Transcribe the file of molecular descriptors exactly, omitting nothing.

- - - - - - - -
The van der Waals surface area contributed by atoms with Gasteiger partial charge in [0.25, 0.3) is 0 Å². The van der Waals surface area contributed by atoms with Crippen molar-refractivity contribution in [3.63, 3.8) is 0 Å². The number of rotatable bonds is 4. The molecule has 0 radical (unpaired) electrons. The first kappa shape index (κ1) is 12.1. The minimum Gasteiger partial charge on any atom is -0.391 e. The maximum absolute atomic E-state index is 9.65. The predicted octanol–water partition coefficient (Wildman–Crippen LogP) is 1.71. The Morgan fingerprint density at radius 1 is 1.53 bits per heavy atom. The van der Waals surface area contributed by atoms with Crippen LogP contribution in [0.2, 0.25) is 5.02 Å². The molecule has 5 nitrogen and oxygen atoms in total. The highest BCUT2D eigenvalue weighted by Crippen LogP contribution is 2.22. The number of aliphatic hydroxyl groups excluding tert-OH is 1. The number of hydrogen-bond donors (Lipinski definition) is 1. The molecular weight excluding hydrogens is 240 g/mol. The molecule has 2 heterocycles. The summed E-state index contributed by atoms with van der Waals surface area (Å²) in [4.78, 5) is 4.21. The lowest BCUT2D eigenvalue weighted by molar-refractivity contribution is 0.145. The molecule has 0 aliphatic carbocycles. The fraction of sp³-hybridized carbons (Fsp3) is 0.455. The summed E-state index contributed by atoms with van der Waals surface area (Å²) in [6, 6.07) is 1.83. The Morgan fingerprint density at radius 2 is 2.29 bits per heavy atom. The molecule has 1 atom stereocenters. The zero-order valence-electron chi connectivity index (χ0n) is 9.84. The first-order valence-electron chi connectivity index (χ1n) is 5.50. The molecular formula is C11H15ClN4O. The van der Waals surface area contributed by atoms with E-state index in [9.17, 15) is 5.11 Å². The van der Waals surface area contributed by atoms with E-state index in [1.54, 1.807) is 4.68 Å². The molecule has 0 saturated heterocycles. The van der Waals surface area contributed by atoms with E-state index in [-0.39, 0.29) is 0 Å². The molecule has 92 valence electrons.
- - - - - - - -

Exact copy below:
The van der Waals surface area contributed by atoms with Gasteiger partial charge in [0.25, 0.3) is 0 Å². The van der Waals surface area contributed by atoms with Crippen molar-refractivity contribution in [3.63, 3.8) is 0 Å². The number of rotatable bonds is 4. The molecule has 0 radical (unpaired) electrons. The first kappa shape index (κ1) is 12.1. The minimum Gasteiger partial charge on any atom is -0.391 e. The maximum absolute atomic E-state index is 9.65. The predicted octanol–water partition coefficient (Wildman–Crippen LogP) is 1.71. The Morgan fingerprint density at radius 1 is 1.53 bits per heavy atom. The van der Waals surface area contributed by atoms with Crippen LogP contribution in [0.2, 0.25) is 5.02 Å². The molecule has 5 nitrogen and oxygen atoms in total. The highest BCUT2D eigenvalue weighted by Crippen LogP contribution is 2.22. The number of aliphatic hydroxyl groups excluding tert-OH is 1. The number of hydrogen-bond donors (Lipinski definition) is 1. The molecular weight excluding hydrogens is 240 g/mol. The molecule has 2 heterocycles. The summed E-state index contributed by atoms with van der Waals surface area (Å²) in [4.78, 5) is 4.21. The lowest BCUT2D eigenvalue weighted by molar-refractivity contribution is 0.145. The molecule has 0 aliphatic carbocycles. The fraction of sp³-hybridized carbons (Fsp3) is 0.455. The summed E-state index contributed by atoms with van der Waals surface area (Å²) in [6, 6.07) is 1.83. The Morgan fingerprint density at radius 2 is 2.29 bits per heavy atom. The molecule has 1 atom stereocenters. The zero-order valence-electron chi connectivity index (χ0n) is 9.84. The first-order valence-electron chi connectivity index (χ1n) is 5.50. The molecular formula is C11H15ClN4O. The van der Waals surface area contributed by atoms with E-state index in [9.17, 15) is 5.11 Å². The van der Waals surface area contributed by atoms with E-state index in [1.54, 1.807) is 4.68 Å². The molecule has 0 saturated heterocycles. The van der Waals surface area contributed by atoms with E-state index in [-0.39, 0.29) is 0 Å². The molecule has 92 valence electrons.